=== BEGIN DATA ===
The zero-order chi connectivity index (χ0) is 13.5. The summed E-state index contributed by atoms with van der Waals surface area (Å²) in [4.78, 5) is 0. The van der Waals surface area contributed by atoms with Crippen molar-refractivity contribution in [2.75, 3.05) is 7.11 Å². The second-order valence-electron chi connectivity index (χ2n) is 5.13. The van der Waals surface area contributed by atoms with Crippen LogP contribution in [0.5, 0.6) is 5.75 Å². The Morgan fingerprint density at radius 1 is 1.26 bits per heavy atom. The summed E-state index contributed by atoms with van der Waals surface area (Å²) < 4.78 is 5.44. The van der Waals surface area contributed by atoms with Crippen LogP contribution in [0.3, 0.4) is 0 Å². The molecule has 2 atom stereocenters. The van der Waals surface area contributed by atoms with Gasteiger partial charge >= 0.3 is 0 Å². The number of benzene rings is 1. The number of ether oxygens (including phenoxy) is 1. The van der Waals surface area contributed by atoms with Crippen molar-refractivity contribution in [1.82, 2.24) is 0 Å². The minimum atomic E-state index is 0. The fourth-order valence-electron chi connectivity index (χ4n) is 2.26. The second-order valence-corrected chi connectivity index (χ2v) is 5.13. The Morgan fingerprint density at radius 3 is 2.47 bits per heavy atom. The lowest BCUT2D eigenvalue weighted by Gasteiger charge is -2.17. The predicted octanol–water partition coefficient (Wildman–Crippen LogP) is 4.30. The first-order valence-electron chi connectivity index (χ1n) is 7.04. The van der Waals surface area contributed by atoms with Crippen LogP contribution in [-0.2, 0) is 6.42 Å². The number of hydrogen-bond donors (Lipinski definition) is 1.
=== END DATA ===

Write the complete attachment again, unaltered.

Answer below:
The zero-order chi connectivity index (χ0) is 13.5. The summed E-state index contributed by atoms with van der Waals surface area (Å²) in [4.78, 5) is 0. The van der Waals surface area contributed by atoms with Crippen molar-refractivity contribution in [2.75, 3.05) is 7.11 Å². The second-order valence-electron chi connectivity index (χ2n) is 5.13. The van der Waals surface area contributed by atoms with Crippen LogP contribution in [0.5, 0.6) is 5.75 Å². The Morgan fingerprint density at radius 1 is 1.26 bits per heavy atom. The summed E-state index contributed by atoms with van der Waals surface area (Å²) < 4.78 is 5.44. The van der Waals surface area contributed by atoms with Crippen LogP contribution in [0.3, 0.4) is 0 Å². The molecule has 2 atom stereocenters. The van der Waals surface area contributed by atoms with Gasteiger partial charge >= 0.3 is 0 Å². The number of benzene rings is 1. The number of ether oxygens (including phenoxy) is 1. The van der Waals surface area contributed by atoms with Crippen molar-refractivity contribution in [1.82, 2.24) is 0 Å². The minimum atomic E-state index is 0. The fourth-order valence-electron chi connectivity index (χ4n) is 2.26. The second-order valence-corrected chi connectivity index (χ2v) is 5.13. The Morgan fingerprint density at radius 3 is 2.47 bits per heavy atom. The lowest BCUT2D eigenvalue weighted by Gasteiger charge is -2.17. The predicted octanol–water partition coefficient (Wildman–Crippen LogP) is 4.30. The first-order valence-electron chi connectivity index (χ1n) is 7.04. The van der Waals surface area contributed by atoms with Crippen LogP contribution in [-0.2, 0) is 6.42 Å². The number of hydrogen-bond donors (Lipinski definition) is 1.